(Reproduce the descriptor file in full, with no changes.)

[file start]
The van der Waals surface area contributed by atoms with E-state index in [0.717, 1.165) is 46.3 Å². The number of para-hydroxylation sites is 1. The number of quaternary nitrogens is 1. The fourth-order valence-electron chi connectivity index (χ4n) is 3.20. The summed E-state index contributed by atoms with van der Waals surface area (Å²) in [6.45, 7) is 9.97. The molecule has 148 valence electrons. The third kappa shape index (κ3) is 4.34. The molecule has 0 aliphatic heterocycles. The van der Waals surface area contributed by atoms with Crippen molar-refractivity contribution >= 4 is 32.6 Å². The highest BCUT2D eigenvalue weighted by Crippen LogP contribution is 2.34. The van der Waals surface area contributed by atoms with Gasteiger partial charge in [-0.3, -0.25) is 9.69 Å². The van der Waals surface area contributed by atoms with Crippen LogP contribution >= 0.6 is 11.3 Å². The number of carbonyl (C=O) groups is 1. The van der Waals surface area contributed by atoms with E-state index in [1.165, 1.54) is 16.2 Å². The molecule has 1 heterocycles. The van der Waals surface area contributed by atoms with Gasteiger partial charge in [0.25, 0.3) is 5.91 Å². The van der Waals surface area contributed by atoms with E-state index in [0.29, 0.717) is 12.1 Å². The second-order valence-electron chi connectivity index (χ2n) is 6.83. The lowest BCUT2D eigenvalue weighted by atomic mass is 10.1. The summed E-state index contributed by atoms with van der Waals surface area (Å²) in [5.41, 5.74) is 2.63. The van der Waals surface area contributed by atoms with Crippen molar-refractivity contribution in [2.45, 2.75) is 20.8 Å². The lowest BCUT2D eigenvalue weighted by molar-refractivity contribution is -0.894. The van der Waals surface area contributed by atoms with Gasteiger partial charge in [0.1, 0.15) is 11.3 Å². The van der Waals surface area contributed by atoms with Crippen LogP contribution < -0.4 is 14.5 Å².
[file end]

The van der Waals surface area contributed by atoms with E-state index in [0.717, 1.165) is 46.3 Å². The number of para-hydroxylation sites is 1. The number of quaternary nitrogens is 1. The fourth-order valence-electron chi connectivity index (χ4n) is 3.20. The summed E-state index contributed by atoms with van der Waals surface area (Å²) in [6.45, 7) is 9.97. The molecule has 148 valence electrons. The third kappa shape index (κ3) is 4.34. The molecule has 0 aliphatic heterocycles. The van der Waals surface area contributed by atoms with Crippen molar-refractivity contribution >= 4 is 32.6 Å². The highest BCUT2D eigenvalue weighted by Crippen LogP contribution is 2.34. The van der Waals surface area contributed by atoms with Gasteiger partial charge in [-0.3, -0.25) is 9.69 Å². The van der Waals surface area contributed by atoms with Crippen LogP contribution >= 0.6 is 11.3 Å². The number of carbonyl (C=O) groups is 1. The van der Waals surface area contributed by atoms with E-state index in [1.165, 1.54) is 16.2 Å². The molecule has 1 heterocycles. The van der Waals surface area contributed by atoms with Gasteiger partial charge in [0.25, 0.3) is 5.91 Å². The van der Waals surface area contributed by atoms with E-state index in [0.29, 0.717) is 12.1 Å². The second-order valence-electron chi connectivity index (χ2n) is 6.83. The lowest BCUT2D eigenvalue weighted by atomic mass is 10.1. The summed E-state index contributed by atoms with van der Waals surface area (Å²) in [5.41, 5.74) is 2.63. The van der Waals surface area contributed by atoms with Crippen molar-refractivity contribution in [2.45, 2.75) is 20.8 Å². The lowest BCUT2D eigenvalue weighted by molar-refractivity contribution is -0.894. The van der Waals surface area contributed by atoms with Gasteiger partial charge in [0.1, 0.15) is 11.3 Å². The van der Waals surface area contributed by atoms with Crippen LogP contribution < -0.4 is 14.5 Å².